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Teaching with the MyPlate: Create a Personal Food Guide Plate

written by: Laurie Patsalides • edited by: Elizabeth Stannard Gromisch • updated: 9/19/2012

Looking for ways to teach children about the MyPlate food guide? Here students enjoy creating their own MyPlate and displaying their work in the cafeteria for all to see.

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    Lesson Plan Using MyPyramid

    myplate green Materials:

    • One blank MyPlate per student, available at
    • Pencils
    • Crayons
    • Construction Paper
    • Glue or glue sticks
    • Hole Puncher- optional
    • Yarn- optional

    Prior Knowledge:

    Review the food groups and the plate with the students from the last lesson(s). Ask the students to give the name of the plate.


    Show the students the poster that you have created of MyPlate from the previous lesson(s). Review each of the food groups, the names of food groups, the way they are placed on the plate, the list of foods that you created from each food group, and the color of each food group. List the name of each food group large enough for all students to see on the chalkboard.


    Tell the students that they are going to create a personal MyPlate.

    Pass out one plate to each student. The students will begin this activity by printing the names of the food groups in the appropriate box below the plate. Then, they will color each food group in the correct color. Last, they will glue their food guide plate to the construction paper for a display.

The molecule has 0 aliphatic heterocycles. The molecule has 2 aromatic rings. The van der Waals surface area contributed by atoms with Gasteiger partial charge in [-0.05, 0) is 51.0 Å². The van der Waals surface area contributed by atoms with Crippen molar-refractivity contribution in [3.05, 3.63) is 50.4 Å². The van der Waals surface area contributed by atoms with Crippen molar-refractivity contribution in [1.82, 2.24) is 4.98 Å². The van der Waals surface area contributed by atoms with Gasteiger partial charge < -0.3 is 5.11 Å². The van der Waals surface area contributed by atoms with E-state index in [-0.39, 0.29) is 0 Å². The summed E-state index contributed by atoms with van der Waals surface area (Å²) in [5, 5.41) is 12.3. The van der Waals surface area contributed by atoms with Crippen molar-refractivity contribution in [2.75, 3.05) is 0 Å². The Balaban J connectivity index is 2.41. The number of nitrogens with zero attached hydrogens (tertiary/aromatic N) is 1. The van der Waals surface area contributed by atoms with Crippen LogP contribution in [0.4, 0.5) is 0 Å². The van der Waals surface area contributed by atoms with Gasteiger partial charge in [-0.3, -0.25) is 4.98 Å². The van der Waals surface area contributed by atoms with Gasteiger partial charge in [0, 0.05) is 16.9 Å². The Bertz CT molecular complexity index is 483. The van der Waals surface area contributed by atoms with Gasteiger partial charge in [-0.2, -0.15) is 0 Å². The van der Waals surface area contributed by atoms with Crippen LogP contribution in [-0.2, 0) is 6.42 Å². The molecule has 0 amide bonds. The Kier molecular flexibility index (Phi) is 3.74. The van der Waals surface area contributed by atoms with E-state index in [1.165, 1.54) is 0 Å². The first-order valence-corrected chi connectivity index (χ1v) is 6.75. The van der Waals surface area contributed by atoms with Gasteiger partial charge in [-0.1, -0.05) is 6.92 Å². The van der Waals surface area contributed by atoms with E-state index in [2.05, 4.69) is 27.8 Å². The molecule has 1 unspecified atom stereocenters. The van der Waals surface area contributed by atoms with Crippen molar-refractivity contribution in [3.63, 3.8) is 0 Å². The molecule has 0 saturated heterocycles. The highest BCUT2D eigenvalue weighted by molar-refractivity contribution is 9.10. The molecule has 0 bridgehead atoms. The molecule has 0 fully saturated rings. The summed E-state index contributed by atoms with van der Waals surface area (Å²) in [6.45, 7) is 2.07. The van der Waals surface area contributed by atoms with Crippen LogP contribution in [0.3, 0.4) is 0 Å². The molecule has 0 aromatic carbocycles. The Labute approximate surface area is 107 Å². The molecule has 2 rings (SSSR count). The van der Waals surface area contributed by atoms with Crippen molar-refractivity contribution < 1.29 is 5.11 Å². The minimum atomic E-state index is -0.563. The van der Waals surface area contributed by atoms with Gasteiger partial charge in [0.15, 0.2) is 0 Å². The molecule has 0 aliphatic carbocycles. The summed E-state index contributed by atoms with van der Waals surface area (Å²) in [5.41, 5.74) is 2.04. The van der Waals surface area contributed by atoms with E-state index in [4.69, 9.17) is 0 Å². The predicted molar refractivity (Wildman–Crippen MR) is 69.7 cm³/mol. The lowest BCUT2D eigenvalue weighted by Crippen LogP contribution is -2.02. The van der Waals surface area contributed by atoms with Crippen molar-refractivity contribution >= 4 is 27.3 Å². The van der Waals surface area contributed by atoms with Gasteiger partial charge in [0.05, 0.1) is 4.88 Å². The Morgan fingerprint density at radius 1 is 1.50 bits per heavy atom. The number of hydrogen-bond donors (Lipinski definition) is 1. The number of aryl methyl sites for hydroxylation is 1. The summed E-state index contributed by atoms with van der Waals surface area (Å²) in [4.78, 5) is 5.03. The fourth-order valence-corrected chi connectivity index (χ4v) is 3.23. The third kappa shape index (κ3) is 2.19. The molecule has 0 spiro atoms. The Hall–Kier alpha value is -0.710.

Optional: as a fun celebration of learning about health, punch a hole at either side of the construction paper and tie a long enough piece of yarn through each hole for the students to be able to wear around their necks. Plan ahead and take a walk to the cafeteria (during non-lunch hours) to meet the cafeteria staff, and to tell of the learning experience. Perhaps the cafeteria manager will allow them to be on display in a safe place.

    Home school connection:

    Have the students take home a copy or two of the food intake worksheet to complete with parents. Older students could complete the worksheet independently.


    • Can students correctly spell the name of the food group?
    • Do students have the food groups in the correct order?
    • Did the students color the food group in the correct color?
    • Neatness in coloring and penmanship is always expected.